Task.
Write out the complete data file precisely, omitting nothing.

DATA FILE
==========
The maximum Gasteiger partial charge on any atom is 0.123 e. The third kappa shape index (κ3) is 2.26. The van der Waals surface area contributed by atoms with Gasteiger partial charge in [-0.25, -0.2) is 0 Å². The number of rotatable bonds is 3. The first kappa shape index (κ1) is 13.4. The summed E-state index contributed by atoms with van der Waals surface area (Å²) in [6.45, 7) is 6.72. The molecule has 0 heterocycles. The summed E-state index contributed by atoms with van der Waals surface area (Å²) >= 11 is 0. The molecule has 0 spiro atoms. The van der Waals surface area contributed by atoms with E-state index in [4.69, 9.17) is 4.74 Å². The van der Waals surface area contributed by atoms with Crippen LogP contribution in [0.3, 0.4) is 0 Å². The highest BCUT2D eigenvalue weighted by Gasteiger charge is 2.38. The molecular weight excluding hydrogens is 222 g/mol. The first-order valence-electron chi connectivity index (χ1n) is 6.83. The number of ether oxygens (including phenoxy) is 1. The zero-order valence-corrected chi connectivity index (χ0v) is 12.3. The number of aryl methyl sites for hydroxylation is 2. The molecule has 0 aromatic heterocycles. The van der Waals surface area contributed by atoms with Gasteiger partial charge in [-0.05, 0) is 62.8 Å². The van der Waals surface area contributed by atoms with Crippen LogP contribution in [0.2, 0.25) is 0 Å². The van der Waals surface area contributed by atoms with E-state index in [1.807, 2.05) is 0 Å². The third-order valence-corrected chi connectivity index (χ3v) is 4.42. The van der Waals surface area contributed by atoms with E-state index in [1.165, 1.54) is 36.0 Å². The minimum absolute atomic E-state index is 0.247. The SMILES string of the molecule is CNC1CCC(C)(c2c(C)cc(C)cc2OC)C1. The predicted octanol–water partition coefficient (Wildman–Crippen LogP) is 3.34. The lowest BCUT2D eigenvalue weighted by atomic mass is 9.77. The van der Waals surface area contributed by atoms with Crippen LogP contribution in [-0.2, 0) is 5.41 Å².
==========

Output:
The maximum Gasteiger partial charge on any atom is 0.123 e. The third kappa shape index (κ3) is 2.26. The van der Waals surface area contributed by atoms with Gasteiger partial charge in [-0.25, -0.2) is 0 Å². The number of rotatable bonds is 3. The first kappa shape index (κ1) is 13.4. The summed E-state index contributed by atoms with van der Waals surface area (Å²) in [6.45, 7) is 6.72. The molecule has 0 heterocycles. The summed E-state index contributed by atoms with van der Waals surface area (Å²) >= 11 is 0. The molecule has 0 spiro atoms. The van der Waals surface area contributed by atoms with E-state index in [4.69, 9.17) is 4.74 Å². The van der Waals surface area contributed by atoms with Crippen LogP contribution in [0.3, 0.4) is 0 Å². The highest BCUT2D eigenvalue weighted by Gasteiger charge is 2.38. The molecular weight excluding hydrogens is 222 g/mol. The first-order valence-electron chi connectivity index (χ1n) is 6.83. The number of ether oxygens (including phenoxy) is 1. The zero-order valence-corrected chi connectivity index (χ0v) is 12.3. The number of aryl methyl sites for hydroxylation is 2. The molecule has 0 aromatic heterocycles. The van der Waals surface area contributed by atoms with Gasteiger partial charge in [-0.05, 0) is 62.8 Å². The van der Waals surface area contributed by atoms with Crippen LogP contribution in [0.2, 0.25) is 0 Å². The van der Waals surface area contributed by atoms with E-state index in [1.807, 2.05) is 0 Å². The third-order valence-corrected chi connectivity index (χ3v) is 4.42. The van der Waals surface area contributed by atoms with E-state index in [1.165, 1.54) is 36.0 Å². The minimum absolute atomic E-state index is 0.247. The SMILES string of the molecule is CNC1CCC(C)(c2c(C)cc(C)cc2OC)C1. The predicted octanol–water partition coefficient (Wildman–Crippen LogP) is 3.34. The lowest BCUT2D eigenvalue weighted by atomic mass is 9.77. The van der Waals surface area contributed by atoms with Crippen LogP contribution in [-0.2, 0) is 5.41 Å².